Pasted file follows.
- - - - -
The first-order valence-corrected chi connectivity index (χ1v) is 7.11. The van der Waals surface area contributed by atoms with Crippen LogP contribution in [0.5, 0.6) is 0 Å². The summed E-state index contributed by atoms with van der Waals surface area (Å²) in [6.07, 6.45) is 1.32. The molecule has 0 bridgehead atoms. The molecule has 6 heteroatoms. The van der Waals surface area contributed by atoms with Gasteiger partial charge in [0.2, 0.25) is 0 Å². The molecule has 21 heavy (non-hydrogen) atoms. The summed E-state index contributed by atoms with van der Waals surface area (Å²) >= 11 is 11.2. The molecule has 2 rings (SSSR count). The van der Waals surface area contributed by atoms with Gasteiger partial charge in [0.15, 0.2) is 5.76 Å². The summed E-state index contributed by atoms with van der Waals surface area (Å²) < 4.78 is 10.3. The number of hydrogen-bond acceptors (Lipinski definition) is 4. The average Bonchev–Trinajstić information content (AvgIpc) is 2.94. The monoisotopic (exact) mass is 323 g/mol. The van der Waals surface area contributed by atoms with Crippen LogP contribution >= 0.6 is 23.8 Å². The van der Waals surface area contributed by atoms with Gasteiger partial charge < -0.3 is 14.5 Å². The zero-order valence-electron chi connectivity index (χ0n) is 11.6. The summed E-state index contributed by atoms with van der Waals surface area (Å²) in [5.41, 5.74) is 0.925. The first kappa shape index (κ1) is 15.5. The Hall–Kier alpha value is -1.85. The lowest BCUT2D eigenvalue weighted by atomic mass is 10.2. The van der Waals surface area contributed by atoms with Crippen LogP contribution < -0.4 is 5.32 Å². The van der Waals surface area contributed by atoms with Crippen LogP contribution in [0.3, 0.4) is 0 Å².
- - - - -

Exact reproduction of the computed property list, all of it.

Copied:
The first-order valence-corrected chi connectivity index (χ1v) is 7.11. The van der Waals surface area contributed by atoms with Crippen LogP contribution in [0.5, 0.6) is 0 Å². The summed E-state index contributed by atoms with van der Waals surface area (Å²) in [6.07, 6.45) is 1.32. The molecule has 0 bridgehead atoms. The molecule has 6 heteroatoms. The van der Waals surface area contributed by atoms with Gasteiger partial charge in [0.2, 0.25) is 0 Å². The molecule has 21 heavy (non-hydrogen) atoms. The summed E-state index contributed by atoms with van der Waals surface area (Å²) >= 11 is 11.2. The molecule has 2 rings (SSSR count). The van der Waals surface area contributed by atoms with Gasteiger partial charge in [0.15, 0.2) is 5.76 Å². The summed E-state index contributed by atoms with van der Waals surface area (Å²) < 4.78 is 10.3. The number of hydrogen-bond acceptors (Lipinski definition) is 4. The average Bonchev–Trinajstić information content (AvgIpc) is 2.94. The monoisotopic (exact) mass is 323 g/mol. The van der Waals surface area contributed by atoms with Crippen LogP contribution >= 0.6 is 23.8 Å². The van der Waals surface area contributed by atoms with Gasteiger partial charge < -0.3 is 14.5 Å². The zero-order valence-electron chi connectivity index (χ0n) is 11.6. The summed E-state index contributed by atoms with van der Waals surface area (Å²) in [5.41, 5.74) is 0.925. The first kappa shape index (κ1) is 15.5. The Hall–Kier alpha value is -1.85. The lowest BCUT2D eigenvalue weighted by atomic mass is 10.2. The van der Waals surface area contributed by atoms with Crippen LogP contribution < -0.4 is 5.32 Å². The van der Waals surface area contributed by atoms with Crippen LogP contribution in [0.3, 0.4) is 0 Å².